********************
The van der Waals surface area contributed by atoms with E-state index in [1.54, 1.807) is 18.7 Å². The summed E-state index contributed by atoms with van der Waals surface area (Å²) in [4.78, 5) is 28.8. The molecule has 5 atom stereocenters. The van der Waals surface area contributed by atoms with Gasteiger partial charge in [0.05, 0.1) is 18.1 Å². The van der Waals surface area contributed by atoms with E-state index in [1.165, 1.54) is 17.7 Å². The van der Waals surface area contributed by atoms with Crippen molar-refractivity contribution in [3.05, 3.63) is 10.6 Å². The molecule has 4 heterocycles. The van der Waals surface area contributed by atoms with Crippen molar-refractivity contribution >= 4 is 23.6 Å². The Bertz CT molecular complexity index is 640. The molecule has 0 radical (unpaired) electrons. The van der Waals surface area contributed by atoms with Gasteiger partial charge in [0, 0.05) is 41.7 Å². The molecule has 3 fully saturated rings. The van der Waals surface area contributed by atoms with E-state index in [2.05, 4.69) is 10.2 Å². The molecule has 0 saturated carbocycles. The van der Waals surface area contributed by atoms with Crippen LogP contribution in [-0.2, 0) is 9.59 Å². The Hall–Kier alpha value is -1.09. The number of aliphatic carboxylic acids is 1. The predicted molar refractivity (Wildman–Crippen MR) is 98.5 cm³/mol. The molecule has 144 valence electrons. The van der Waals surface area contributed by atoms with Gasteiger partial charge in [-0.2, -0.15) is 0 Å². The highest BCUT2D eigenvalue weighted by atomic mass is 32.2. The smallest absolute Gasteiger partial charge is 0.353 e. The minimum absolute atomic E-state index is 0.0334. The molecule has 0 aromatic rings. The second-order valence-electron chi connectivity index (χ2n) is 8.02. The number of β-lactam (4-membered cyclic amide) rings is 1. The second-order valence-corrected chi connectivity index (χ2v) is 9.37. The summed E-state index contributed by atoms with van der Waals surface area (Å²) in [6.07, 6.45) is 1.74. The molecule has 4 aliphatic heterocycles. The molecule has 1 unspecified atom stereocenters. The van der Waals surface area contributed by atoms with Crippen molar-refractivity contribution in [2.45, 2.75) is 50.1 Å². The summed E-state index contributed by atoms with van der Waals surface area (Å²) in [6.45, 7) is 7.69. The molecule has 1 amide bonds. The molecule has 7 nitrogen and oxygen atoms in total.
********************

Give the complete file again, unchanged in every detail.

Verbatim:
The van der Waals surface area contributed by atoms with E-state index in [1.54, 1.807) is 18.7 Å². The summed E-state index contributed by atoms with van der Waals surface area (Å²) in [4.78, 5) is 28.8. The molecule has 5 atom stereocenters. The van der Waals surface area contributed by atoms with Gasteiger partial charge in [0.05, 0.1) is 18.1 Å². The van der Waals surface area contributed by atoms with E-state index in [1.165, 1.54) is 17.7 Å². The van der Waals surface area contributed by atoms with Crippen molar-refractivity contribution in [3.05, 3.63) is 10.6 Å². The molecule has 4 heterocycles. The van der Waals surface area contributed by atoms with Crippen molar-refractivity contribution >= 4 is 23.6 Å². The Bertz CT molecular complexity index is 640. The molecule has 0 radical (unpaired) electrons. The van der Waals surface area contributed by atoms with Gasteiger partial charge in [0, 0.05) is 41.7 Å². The molecule has 3 fully saturated rings. The van der Waals surface area contributed by atoms with E-state index in [2.05, 4.69) is 10.2 Å². The molecule has 0 saturated carbocycles. The van der Waals surface area contributed by atoms with Crippen LogP contribution in [-0.2, 0) is 9.59 Å². The Hall–Kier alpha value is -1.09. The number of aliphatic carboxylic acids is 1. The predicted molar refractivity (Wildman–Crippen MR) is 98.5 cm³/mol. The molecule has 144 valence electrons. The van der Waals surface area contributed by atoms with Gasteiger partial charge in [-0.2, -0.15) is 0 Å². The highest BCUT2D eigenvalue weighted by atomic mass is 32.2. The smallest absolute Gasteiger partial charge is 0.353 e. The minimum absolute atomic E-state index is 0.0334. The molecule has 0 aromatic rings. The second-order valence-electron chi connectivity index (χ2n) is 8.02. The number of β-lactam (4-membered cyclic amide) rings is 1. The second-order valence-corrected chi connectivity index (χ2v) is 9.37. The summed E-state index contributed by atoms with van der Waals surface area (Å²) in [6.07, 6.45) is 1.74. The molecule has 4 aliphatic heterocycles. The molecule has 1 unspecified atom stereocenters. The van der Waals surface area contributed by atoms with Crippen molar-refractivity contribution in [2.45, 2.75) is 50.1 Å². The summed E-state index contributed by atoms with van der Waals surface area (Å²) in [6.45, 7) is 7.69. The molecule has 1 amide bonds. The molecule has 7 nitrogen and oxygen atoms in total.